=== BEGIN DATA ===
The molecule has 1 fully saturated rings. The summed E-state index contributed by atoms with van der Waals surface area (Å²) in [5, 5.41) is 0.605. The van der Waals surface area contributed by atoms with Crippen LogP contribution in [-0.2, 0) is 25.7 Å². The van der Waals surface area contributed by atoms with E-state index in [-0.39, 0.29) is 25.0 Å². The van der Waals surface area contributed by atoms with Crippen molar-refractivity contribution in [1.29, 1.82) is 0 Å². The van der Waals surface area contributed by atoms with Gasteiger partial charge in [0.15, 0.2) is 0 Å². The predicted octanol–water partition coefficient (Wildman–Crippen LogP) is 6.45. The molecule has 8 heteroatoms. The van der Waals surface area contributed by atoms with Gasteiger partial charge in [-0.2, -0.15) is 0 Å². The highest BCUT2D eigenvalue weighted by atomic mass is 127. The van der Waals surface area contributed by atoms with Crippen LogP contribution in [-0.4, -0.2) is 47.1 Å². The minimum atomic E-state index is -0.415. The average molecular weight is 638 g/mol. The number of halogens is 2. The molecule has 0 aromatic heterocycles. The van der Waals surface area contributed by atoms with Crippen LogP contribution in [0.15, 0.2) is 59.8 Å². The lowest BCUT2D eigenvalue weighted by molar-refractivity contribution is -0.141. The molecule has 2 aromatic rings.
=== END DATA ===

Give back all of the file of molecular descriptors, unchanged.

The molecule has 1 fully saturated rings. The summed E-state index contributed by atoms with van der Waals surface area (Å²) in [5, 5.41) is 0.605. The van der Waals surface area contributed by atoms with Crippen LogP contribution in [-0.2, 0) is 25.7 Å². The van der Waals surface area contributed by atoms with E-state index in [-0.39, 0.29) is 25.0 Å². The van der Waals surface area contributed by atoms with Crippen molar-refractivity contribution in [1.29, 1.82) is 0 Å². The van der Waals surface area contributed by atoms with Gasteiger partial charge in [0.15, 0.2) is 0 Å². The predicted octanol–water partition coefficient (Wildman–Crippen LogP) is 6.45. The molecule has 8 heteroatoms. The van der Waals surface area contributed by atoms with Gasteiger partial charge in [-0.2, -0.15) is 0 Å². The highest BCUT2D eigenvalue weighted by atomic mass is 127. The van der Waals surface area contributed by atoms with Crippen LogP contribution in [-0.4, -0.2) is 47.1 Å². The minimum atomic E-state index is -0.415. The average molecular weight is 638 g/mol. The number of halogens is 2. The molecule has 0 aromatic heterocycles. The van der Waals surface area contributed by atoms with Crippen LogP contribution in [0.15, 0.2) is 59.8 Å². The lowest BCUT2D eigenvalue weighted by molar-refractivity contribution is -0.141. The molecule has 2 aromatic rings.